Definitions

note worthiness

Note

[noht]
In music, the term note has two primary meanings: 1) a sign used in musical notation to represent the relative duration and pitch of a sound; and 2) a pitched sound itself. Notes are the "atoms" of much Western music: discretizations of musical phenomena that facilitate performance, comprehension, and analysis (Nattiez 1990, p.81n9).

The term "note" can be used in both generic and specific senses: one might say either "the piece Happy Birthday to You begins with two notes having the same pitch," or "the piece begins with two repetitions of the same note." In the former case, one uses "note" to refer to a specific musical event; in the latter, one uses the term to refer to a class of events sharing the same pitch.

Note name

Two notes with fundamental frequencies in a ratio of any power of two (e.g. half, twice, or four times) will sound very similar. Because of that all notes with these kinds of relations can be grouped under the same pitch class. In traditional music theory pitch classes are represented by the first seven letters of the Latin alphabet (A, B, C, D, E, F and G) (some countries use other names as in the table below). The span of notes between one pitch and another that is twice (or half) its frequency is called an octave. In order to differentiate two notes that have the same pitch class but fall into different octaves, the system of scientific pitch notation combines a letter name with an Arabic numeral designating a specific octave. For example, the now-standard tuning pitch for most Western music, 440 Hz, is named a′ or A4. There are two formal ways to define each note and octave, the Helmholtz system and the Scientific pitch notation.

Accidentals

Letter names are modified by the accidentals - sharp (similar to the symbol #) and flat (similar to the letter b). These symbols respectively raise or lower a pitch by a semitone or half-step, which in modern tuning will multiply or divide (respectively) the frequency of the original note by sqrt[12]{2}, approximately 1.059. They are written after the note name: so, for example, F represents F-sharp, B is B-flat. Other accidentals, such as double-sharps and double-flats (which will raise or lower the frequency by two semitones), are also possible in traditional music theory: avoiding sharps/flats in the key signature, "C" yields D, when D's sharp is in the signature. Assuming enharmonicity, it is possible that use of accidentals will create equivalences between pitches that are written differently. For instance, raising the note B to B is equal to the note C. Assuming the elimination of all such equivalences, however, the complete chromatic scale adds five additional pitch classes to the original seven lettered notes for a total of 12, each separated by a half-step.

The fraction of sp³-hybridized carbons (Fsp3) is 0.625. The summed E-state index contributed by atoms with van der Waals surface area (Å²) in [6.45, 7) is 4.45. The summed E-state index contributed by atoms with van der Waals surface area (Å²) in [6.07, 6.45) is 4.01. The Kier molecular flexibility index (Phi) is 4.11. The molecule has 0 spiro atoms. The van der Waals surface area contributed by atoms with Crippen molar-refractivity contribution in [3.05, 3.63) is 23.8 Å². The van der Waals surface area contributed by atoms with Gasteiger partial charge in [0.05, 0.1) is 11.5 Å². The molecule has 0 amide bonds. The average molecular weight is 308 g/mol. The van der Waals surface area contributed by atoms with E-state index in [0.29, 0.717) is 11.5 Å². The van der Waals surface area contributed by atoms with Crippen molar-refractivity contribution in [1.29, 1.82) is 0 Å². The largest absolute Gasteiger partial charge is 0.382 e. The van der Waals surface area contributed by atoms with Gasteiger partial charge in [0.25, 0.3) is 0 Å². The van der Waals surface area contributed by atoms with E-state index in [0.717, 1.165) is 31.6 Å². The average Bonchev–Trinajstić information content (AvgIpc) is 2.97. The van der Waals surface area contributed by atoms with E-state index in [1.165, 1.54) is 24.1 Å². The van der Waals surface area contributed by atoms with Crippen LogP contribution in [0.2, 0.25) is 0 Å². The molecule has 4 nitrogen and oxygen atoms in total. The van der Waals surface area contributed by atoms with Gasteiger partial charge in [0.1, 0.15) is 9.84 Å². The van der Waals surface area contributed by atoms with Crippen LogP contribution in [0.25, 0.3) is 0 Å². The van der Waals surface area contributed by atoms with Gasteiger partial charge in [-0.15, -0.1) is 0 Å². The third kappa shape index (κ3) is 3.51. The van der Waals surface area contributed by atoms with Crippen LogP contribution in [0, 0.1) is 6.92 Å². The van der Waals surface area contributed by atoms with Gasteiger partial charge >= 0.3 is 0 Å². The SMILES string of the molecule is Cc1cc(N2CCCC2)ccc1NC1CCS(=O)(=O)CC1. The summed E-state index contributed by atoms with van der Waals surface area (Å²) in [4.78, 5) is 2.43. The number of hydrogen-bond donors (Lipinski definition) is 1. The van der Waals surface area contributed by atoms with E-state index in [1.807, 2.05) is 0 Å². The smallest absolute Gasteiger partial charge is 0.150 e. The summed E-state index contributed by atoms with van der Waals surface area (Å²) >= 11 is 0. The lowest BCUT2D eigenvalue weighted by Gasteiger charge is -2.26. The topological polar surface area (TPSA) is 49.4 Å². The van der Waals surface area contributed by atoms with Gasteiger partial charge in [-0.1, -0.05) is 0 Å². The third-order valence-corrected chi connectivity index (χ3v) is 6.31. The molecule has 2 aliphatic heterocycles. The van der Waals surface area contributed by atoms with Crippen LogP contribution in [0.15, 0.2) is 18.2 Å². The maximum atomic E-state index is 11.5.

Notes that belong to the diatonic scale relevant in the context are sometimes called diatonic notes; notes that do not meet that criterion are then sometimes called chromatic notes.

In musical notation, alterations to the seven lettered pitches in the scale are indicated by placing an accidental immediately before the note symbol, or by use of a key signature. The natural symbol can be inserted before a note to cancel a previously indicated flat or sharp (so as "F" an F-sharp would become simply F).

Another style of notation, rarely used in English, uses the suffix "is" to indicate a sharp and "es" (only "s" after A and E) for a flat, e.g. Fis for F, Ges for G, Es for E. This system first arose in Germany and is used in almost all European countries whose main language is not English or a Romance language.

In most countries using this system, the letter H is used to represent what is B natural in English, the letter B represents the B, and Heses represents the B (not Bes, which would also have fit into the system). Belgium and the Netherlands use the same suffixes, but applied throughout to the notes A to G, so that B is Bes. Denmark also uses H, but uses bes instead of heses for B.

This is a complete chart of a chromatic scale built on the note C4, or "middle C":